Crawford Gallery Cork

When I travel I seek out museums and galleries to explore. This is a relatively new thing, when I was young I rarely visited museums, and if I did, they were places like the Smithsonian Air & Space museum, or the Hirschhorn Sculpture garden. It’s not like I hadn’t seen the Masters works, I just burned out on the religious themes and darkness of them all. This was all before I met my wife Amy who has spent the past 35 years surreptitiously trying to broaden my appreciation of arts. I think the turning point came, when on vacation in New England, Amy introduced me to the work of John Singer Sargent and Gustav Klimt and I was hooked. I still avoid the dark religious themes of the world going to hell, we are experiencing it first hand, no need to look at it in a painting.

On this trip I visited the Crawford Gallery, the former Customs House in Cork. Crawford Art Gallery is an institution dedicated to the visual arts. A collection of over 3,000 works spans 18th-century Irish and European painting and sculpture  to contemporary video installations. The heart of the collection is Greek and Roman sculpture casts, brought to Cork 205 years ago from the Vatican Museum.

There were two exhibits in particular I wanted to view, Recasting Canova and Rita Duffy’s works, Persistent Illusion. Duffy is one of the major contemporary artists to emerge from Northern Ireland. Blending  a thread of Irish identity, autobiographical elements, history, and politics, her work is visually compelling, humorous, cynical and challenging to view.

The sculptural exhibit, Recasting Canova, has an interesting and convoluted history. In 1797 the treaty of Tolentino was agreed to between the Papal States and France, a treaty allowing France to confiscate artworks including famed ancient sculptures. The sculptures were then installed in the Musee du Louvre in Paris. After Napoleon’s fall, Pope Pius VII affected the return of the art to Rome. The Pope commissioned sculptor Antonio Canova to oversee the creation of 200 sculptural casts as a thank you to the Prince Regent (later King George IV) for Britain’s role is defeating Napoleon at Waterloo. Molds were taken directly from the marble sculptures to produce the reproductions in plaster. The pieces were stored at the Customs House in London, eventually offered to the Royal Academy, which declined the gift for lack of space. Word got to William Hare who at the time was president of the Cork Society for Promoting Fine Arts. Hare approached the Prince Regent and asked the casts be gifted to Cork. The Prince agreed and in November 1818, the casts arrived in Ireland. Over the years, due in part to the fragile nature of plaster and negligence on the part of some of the curators, the casts suffered varying degrees of damage. Restoration of the pieces was done during the 1990s. Recasting Canova is the ambitious outcome celebrating the reproduction of 12 significant works of Ancient Greece and Roman sculpture. (Source: Crawford Gallery)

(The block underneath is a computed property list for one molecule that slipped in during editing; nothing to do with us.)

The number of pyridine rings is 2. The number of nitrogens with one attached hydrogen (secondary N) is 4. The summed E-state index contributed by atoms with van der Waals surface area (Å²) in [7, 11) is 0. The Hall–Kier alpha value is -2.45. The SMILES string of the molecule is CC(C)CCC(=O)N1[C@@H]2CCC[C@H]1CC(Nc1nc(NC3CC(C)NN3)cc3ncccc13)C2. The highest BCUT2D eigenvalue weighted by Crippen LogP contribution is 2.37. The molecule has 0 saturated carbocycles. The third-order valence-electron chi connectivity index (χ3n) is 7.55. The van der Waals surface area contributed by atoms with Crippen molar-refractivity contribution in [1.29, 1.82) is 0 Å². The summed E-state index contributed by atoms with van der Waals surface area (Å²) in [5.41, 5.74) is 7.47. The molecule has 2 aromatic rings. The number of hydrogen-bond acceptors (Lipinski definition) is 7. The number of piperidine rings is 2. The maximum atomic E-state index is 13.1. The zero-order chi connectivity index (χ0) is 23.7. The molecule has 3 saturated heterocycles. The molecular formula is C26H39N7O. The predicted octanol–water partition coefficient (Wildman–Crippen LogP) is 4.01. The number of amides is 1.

William Crawford, Benefactor

Bathing Venus, Goddess Concordia and Mother of Napoleon the Great

Socrates Bust, Belvedere Torso

Back of Belvedere Torso, Adonis and Piping Faun in background

Using Format